In Greece, Jerome Eisenberg, a specialist in faked ancient art, has suggested that the celebrated Phaistos Disc, ‘discovered’ in 1908 in the Minoan palace of Phaistos on Crete by Italian archaeologist, Luigi Pernier, is a fake: far from dating from 1700 BC, the clay tablet inscribed with forty-five indecipherable characters set in a spiral was made by Pernier because he was desperate to impress his colleagues with a find to compare with the discoveries of fellow Italian, Federico Halbherr, and Sir Arthur Evans. Dr Eisenberg, who has conducted appraisals for the J Paul Getty Museum, bases his claim on the neatness of the terracotta disc by comparison with other Minoan clay tablets: the edges are too clean cut and it is too well fired, he says. Other clay tablets were ‘not fired purposefully, only accidentally’ and hence display much variability in the degree of firing. His misgivings could be laid to rest by a thermoluminescence test but the Greek authorities have refused permission on the grounds that the disc is to fragile to be moved from its display case.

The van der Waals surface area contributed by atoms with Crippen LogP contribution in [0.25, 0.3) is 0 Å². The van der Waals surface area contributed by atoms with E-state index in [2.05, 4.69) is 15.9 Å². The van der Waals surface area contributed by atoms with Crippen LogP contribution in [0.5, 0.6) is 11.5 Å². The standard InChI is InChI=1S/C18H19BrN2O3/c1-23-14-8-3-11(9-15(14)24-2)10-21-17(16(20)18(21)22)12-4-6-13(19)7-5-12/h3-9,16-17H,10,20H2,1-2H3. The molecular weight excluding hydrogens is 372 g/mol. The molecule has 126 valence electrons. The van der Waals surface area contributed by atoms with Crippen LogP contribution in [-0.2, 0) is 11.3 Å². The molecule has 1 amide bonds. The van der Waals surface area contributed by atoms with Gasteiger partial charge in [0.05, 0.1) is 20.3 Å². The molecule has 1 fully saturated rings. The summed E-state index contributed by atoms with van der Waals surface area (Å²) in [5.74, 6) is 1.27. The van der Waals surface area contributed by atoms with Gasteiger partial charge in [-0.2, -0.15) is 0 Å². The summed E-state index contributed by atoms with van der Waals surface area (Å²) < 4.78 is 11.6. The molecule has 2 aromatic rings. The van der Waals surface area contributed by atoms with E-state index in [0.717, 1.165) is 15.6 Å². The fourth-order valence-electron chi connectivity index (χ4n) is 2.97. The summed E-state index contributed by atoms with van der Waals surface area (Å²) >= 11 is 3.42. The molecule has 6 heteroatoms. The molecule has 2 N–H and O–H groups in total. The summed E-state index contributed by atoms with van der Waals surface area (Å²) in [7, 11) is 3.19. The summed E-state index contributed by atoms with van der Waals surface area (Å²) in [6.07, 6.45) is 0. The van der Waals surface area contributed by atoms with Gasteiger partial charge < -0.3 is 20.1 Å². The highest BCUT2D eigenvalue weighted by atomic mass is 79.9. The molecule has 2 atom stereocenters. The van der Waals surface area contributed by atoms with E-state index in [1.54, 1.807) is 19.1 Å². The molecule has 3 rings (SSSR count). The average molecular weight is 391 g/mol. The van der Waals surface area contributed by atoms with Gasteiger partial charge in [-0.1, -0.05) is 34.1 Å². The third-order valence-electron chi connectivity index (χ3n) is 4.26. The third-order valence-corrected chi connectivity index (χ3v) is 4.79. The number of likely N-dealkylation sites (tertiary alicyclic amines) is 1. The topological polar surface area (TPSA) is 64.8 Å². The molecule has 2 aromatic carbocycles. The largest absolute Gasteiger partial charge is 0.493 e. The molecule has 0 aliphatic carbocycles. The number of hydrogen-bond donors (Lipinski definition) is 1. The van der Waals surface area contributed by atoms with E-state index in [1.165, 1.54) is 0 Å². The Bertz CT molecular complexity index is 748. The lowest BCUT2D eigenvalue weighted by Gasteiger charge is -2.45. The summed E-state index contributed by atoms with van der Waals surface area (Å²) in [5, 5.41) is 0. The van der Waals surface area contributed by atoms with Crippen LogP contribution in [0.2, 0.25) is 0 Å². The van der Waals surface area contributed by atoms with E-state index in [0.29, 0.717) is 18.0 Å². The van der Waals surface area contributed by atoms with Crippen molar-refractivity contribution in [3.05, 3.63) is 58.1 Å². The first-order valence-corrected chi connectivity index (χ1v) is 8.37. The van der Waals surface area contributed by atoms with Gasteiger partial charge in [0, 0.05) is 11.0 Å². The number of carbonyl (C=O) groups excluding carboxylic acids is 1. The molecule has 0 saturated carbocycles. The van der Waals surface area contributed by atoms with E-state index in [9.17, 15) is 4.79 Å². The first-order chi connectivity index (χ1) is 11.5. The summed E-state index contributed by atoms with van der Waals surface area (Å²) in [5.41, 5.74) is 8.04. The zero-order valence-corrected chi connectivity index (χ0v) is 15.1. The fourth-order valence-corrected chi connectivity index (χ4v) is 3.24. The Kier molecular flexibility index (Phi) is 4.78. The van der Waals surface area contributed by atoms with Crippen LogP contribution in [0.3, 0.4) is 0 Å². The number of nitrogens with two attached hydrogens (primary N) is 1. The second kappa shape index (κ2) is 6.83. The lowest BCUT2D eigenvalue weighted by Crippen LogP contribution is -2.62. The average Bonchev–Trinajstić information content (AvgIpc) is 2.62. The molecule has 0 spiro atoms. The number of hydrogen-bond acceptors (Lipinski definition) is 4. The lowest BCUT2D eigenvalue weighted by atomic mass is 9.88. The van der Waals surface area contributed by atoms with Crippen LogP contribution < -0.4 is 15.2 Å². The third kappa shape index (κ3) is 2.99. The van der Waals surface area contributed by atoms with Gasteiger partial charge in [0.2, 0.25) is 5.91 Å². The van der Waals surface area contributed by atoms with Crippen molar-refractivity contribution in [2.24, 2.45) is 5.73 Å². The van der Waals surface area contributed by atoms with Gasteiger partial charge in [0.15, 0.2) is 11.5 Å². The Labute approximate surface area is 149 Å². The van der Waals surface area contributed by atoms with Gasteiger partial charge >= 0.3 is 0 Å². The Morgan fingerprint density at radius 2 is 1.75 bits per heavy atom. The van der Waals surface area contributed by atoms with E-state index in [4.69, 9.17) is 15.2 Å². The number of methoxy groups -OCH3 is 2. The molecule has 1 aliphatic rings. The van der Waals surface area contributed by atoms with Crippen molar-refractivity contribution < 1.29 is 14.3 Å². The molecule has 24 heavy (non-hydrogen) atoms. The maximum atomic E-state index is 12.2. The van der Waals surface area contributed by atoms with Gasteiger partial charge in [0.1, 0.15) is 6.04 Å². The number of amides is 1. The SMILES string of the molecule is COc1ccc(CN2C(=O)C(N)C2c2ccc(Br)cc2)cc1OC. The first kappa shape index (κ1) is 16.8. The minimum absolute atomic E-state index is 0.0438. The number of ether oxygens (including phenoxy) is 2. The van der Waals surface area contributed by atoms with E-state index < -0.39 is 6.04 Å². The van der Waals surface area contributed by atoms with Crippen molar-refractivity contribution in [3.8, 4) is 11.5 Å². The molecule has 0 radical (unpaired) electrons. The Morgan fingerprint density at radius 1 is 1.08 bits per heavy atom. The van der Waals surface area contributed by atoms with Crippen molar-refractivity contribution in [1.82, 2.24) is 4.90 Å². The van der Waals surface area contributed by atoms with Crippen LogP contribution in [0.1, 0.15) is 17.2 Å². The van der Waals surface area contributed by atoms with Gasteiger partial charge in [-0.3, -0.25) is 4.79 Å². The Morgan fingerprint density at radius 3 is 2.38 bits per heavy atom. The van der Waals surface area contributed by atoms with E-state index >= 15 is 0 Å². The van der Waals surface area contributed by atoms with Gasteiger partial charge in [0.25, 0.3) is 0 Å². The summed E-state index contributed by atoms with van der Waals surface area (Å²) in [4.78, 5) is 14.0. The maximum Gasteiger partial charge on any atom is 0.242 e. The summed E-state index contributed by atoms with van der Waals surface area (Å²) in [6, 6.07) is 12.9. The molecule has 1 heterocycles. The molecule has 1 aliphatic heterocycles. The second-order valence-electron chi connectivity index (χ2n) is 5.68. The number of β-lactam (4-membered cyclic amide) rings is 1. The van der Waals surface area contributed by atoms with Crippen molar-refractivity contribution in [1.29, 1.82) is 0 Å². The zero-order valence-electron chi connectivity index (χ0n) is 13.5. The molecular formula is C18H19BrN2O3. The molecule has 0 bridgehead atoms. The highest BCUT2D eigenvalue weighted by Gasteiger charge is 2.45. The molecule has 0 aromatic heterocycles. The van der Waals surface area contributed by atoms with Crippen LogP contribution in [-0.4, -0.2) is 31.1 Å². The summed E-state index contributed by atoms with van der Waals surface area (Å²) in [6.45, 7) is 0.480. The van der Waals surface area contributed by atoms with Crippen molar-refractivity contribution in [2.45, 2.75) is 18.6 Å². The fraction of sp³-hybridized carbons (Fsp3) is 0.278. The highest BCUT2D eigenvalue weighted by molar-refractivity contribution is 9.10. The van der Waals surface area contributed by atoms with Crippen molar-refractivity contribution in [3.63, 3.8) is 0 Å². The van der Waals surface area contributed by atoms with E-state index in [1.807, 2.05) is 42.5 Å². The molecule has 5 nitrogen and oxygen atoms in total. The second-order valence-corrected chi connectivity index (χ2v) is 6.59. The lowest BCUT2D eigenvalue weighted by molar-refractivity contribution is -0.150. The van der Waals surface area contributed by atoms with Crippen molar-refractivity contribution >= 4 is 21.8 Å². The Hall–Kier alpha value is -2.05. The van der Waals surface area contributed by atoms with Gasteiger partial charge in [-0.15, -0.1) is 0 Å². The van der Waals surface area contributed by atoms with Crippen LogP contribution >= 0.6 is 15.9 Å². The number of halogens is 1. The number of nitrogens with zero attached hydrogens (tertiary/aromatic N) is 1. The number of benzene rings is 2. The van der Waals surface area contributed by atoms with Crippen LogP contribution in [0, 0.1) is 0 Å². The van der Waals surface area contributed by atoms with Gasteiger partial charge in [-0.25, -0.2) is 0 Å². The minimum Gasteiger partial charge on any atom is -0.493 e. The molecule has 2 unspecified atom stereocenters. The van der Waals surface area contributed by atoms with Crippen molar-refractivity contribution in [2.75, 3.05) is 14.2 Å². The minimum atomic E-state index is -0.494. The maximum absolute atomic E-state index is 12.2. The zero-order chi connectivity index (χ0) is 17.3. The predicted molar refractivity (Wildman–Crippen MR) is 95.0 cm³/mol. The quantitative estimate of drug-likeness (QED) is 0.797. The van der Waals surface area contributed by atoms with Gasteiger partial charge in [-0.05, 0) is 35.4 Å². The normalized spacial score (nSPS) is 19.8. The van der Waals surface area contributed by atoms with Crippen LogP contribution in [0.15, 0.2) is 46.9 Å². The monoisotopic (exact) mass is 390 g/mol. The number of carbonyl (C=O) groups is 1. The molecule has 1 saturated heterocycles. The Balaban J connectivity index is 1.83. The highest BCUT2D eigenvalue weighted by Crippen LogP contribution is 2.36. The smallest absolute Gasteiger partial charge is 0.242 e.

Finally, archaeologists from St Albans District Council who have been re-excavating Roman structures discovered by Sir Mortimer Wheeler in the 1930s have been puzzled to find that the mosaic floor they expected to find is not there. The purpose of the excavation was to examine the state of preservation of the remains. Simon West, head of the digging team, now wonders if Sir Mortimer part-funded the excavation by selling tesserae; ‘it does make me worry whether this is a one-off or whether other parts of the old Roman town that were recorded by him are also missing’, he said.

Every town should have one: England’s Past for Everyone